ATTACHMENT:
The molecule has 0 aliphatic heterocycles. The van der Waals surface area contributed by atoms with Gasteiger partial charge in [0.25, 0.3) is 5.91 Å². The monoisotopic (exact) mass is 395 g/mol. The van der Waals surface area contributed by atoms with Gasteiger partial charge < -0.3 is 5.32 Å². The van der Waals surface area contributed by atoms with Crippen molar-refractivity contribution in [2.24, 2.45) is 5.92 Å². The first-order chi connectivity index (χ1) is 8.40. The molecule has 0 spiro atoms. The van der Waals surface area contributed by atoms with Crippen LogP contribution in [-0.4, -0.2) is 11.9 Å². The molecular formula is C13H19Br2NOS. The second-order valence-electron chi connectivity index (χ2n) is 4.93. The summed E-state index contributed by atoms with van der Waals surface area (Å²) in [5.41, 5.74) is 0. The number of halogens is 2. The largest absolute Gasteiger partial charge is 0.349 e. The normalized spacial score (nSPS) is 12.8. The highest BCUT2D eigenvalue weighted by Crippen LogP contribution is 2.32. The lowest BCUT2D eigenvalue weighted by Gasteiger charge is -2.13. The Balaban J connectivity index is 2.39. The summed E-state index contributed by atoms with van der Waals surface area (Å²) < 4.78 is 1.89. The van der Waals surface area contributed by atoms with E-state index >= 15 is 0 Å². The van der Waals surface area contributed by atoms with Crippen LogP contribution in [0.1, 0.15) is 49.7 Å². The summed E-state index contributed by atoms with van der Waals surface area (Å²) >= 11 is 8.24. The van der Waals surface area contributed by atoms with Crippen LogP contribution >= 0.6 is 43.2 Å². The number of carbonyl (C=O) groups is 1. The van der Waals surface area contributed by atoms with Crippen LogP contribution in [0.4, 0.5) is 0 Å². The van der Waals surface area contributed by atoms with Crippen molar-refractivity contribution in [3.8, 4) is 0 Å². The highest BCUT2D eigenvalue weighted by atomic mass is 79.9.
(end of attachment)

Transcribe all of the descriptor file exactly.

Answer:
The molecule has 0 aliphatic heterocycles. The van der Waals surface area contributed by atoms with Gasteiger partial charge in [0.25, 0.3) is 5.91 Å². The monoisotopic (exact) mass is 395 g/mol. The van der Waals surface area contributed by atoms with Gasteiger partial charge < -0.3 is 5.32 Å². The van der Waals surface area contributed by atoms with Crippen molar-refractivity contribution in [2.24, 2.45) is 5.92 Å². The first-order chi connectivity index (χ1) is 8.40. The molecule has 0 spiro atoms. The van der Waals surface area contributed by atoms with Crippen LogP contribution in [-0.4, -0.2) is 11.9 Å². The molecular formula is C13H19Br2NOS. The second-order valence-electron chi connectivity index (χ2n) is 4.93. The summed E-state index contributed by atoms with van der Waals surface area (Å²) in [5.41, 5.74) is 0. The number of halogens is 2. The largest absolute Gasteiger partial charge is 0.349 e. The normalized spacial score (nSPS) is 12.8. The highest BCUT2D eigenvalue weighted by Crippen LogP contribution is 2.32. The lowest BCUT2D eigenvalue weighted by Gasteiger charge is -2.13. The Balaban J connectivity index is 2.39. The summed E-state index contributed by atoms with van der Waals surface area (Å²) < 4.78 is 1.89. The van der Waals surface area contributed by atoms with E-state index >= 15 is 0 Å². The van der Waals surface area contributed by atoms with Crippen LogP contribution in [0.1, 0.15) is 49.7 Å². The summed E-state index contributed by atoms with van der Waals surface area (Å²) >= 11 is 8.24. The van der Waals surface area contributed by atoms with Crippen LogP contribution >= 0.6 is 43.2 Å². The number of carbonyl (C=O) groups is 1. The van der Waals surface area contributed by atoms with Crippen LogP contribution in [0.4, 0.5) is 0 Å². The van der Waals surface area contributed by atoms with Crippen molar-refractivity contribution in [3.8, 4) is 0 Å². The highest BCUT2D eigenvalue weighted by atomic mass is 79.9.